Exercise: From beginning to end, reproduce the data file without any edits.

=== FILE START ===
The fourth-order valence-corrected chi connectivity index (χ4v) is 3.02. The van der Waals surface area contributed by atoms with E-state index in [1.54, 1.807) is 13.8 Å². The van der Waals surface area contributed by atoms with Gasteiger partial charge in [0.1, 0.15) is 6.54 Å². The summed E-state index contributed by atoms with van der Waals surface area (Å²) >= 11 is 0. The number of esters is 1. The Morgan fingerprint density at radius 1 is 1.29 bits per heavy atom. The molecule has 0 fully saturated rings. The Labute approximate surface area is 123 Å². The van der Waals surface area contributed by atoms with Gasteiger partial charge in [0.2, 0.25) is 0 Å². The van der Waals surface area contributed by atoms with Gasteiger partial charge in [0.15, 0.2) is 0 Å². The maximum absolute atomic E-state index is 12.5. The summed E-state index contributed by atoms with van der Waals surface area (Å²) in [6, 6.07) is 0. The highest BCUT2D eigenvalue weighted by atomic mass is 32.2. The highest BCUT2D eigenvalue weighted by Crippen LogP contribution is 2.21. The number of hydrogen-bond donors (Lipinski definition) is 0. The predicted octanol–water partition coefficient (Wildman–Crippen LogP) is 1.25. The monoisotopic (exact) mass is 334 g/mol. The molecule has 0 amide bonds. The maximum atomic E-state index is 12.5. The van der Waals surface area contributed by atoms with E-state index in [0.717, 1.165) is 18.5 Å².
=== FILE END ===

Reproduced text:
The fourth-order valence-corrected chi connectivity index (χ4v) is 3.02. The van der Waals surface area contributed by atoms with E-state index in [1.54, 1.807) is 13.8 Å². The van der Waals surface area contributed by atoms with Gasteiger partial charge in [0.1, 0.15) is 6.54 Å². The summed E-state index contributed by atoms with van der Waals surface area (Å²) >= 11 is 0. The number of esters is 1. The Morgan fingerprint density at radius 1 is 1.29 bits per heavy atom. The molecule has 0 fully saturated rings. The Labute approximate surface area is 123 Å². The van der Waals surface area contributed by atoms with Gasteiger partial charge in [0.2, 0.25) is 0 Å². The van der Waals surface area contributed by atoms with Gasteiger partial charge in [0.15, 0.2) is 0 Å². The maximum absolute atomic E-state index is 12.5. The summed E-state index contributed by atoms with van der Waals surface area (Å²) in [6, 6.07) is 0. The highest BCUT2D eigenvalue weighted by atomic mass is 32.2. The highest BCUT2D eigenvalue weighted by Crippen LogP contribution is 2.21. The number of hydrogen-bond donors (Lipinski definition) is 0. The predicted octanol–water partition coefficient (Wildman–Crippen LogP) is 1.25. The monoisotopic (exact) mass is 334 g/mol. The molecule has 0 amide bonds. The maximum atomic E-state index is 12.5. The van der Waals surface area contributed by atoms with E-state index in [0.717, 1.165) is 18.5 Å².